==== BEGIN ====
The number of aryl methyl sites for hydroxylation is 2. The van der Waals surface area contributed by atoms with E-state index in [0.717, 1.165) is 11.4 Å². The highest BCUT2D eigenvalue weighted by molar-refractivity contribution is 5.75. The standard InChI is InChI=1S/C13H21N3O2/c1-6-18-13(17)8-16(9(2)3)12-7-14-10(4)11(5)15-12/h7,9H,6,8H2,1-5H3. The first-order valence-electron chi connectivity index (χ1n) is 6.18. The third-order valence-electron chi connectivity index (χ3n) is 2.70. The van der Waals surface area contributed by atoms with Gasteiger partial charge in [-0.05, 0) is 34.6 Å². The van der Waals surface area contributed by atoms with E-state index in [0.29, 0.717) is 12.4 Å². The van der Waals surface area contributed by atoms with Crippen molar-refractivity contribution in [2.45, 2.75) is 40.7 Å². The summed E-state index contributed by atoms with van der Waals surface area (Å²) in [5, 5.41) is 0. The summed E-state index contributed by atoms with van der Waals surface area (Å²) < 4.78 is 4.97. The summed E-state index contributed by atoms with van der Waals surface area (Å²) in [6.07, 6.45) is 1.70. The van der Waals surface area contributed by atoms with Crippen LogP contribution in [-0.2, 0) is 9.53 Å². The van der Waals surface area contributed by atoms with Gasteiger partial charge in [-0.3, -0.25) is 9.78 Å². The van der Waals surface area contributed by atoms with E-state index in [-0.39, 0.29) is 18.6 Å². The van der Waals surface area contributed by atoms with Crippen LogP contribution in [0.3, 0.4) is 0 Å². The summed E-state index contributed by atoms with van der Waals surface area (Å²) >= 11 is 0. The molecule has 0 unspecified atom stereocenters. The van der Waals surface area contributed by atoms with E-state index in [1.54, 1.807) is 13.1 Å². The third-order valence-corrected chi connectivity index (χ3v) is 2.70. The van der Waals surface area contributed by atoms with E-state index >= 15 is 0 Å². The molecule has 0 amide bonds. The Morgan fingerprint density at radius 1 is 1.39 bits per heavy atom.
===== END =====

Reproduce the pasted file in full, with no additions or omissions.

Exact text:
The number of aryl methyl sites for hydroxylation is 2. The van der Waals surface area contributed by atoms with E-state index in [0.717, 1.165) is 11.4 Å². The highest BCUT2D eigenvalue weighted by molar-refractivity contribution is 5.75. The standard InChI is InChI=1S/C13H21N3O2/c1-6-18-13(17)8-16(9(2)3)12-7-14-10(4)11(5)15-12/h7,9H,6,8H2,1-5H3. The first-order valence-electron chi connectivity index (χ1n) is 6.18. The third-order valence-electron chi connectivity index (χ3n) is 2.70. The van der Waals surface area contributed by atoms with Gasteiger partial charge in [-0.05, 0) is 34.6 Å². The van der Waals surface area contributed by atoms with E-state index in [0.29, 0.717) is 12.4 Å². The van der Waals surface area contributed by atoms with Crippen molar-refractivity contribution in [2.45, 2.75) is 40.7 Å². The summed E-state index contributed by atoms with van der Waals surface area (Å²) in [5, 5.41) is 0. The summed E-state index contributed by atoms with van der Waals surface area (Å²) < 4.78 is 4.97. The summed E-state index contributed by atoms with van der Waals surface area (Å²) in [6.07, 6.45) is 1.70. The van der Waals surface area contributed by atoms with Crippen LogP contribution in [-0.2, 0) is 9.53 Å². The van der Waals surface area contributed by atoms with Gasteiger partial charge in [-0.3, -0.25) is 9.78 Å². The van der Waals surface area contributed by atoms with E-state index in [-0.39, 0.29) is 18.6 Å². The van der Waals surface area contributed by atoms with Crippen LogP contribution in [0.3, 0.4) is 0 Å². The summed E-state index contributed by atoms with van der Waals surface area (Å²) >= 11 is 0. The molecule has 0 unspecified atom stereocenters. The van der Waals surface area contributed by atoms with E-state index in [1.54, 1.807) is 13.1 Å². The third-order valence-corrected chi connectivity index (χ3v) is 2.70. The van der Waals surface area contributed by atoms with E-state index >= 15 is 0 Å². The molecule has 0 amide bonds. The Morgan fingerprint density at radius 1 is 1.39 bits per heavy atom.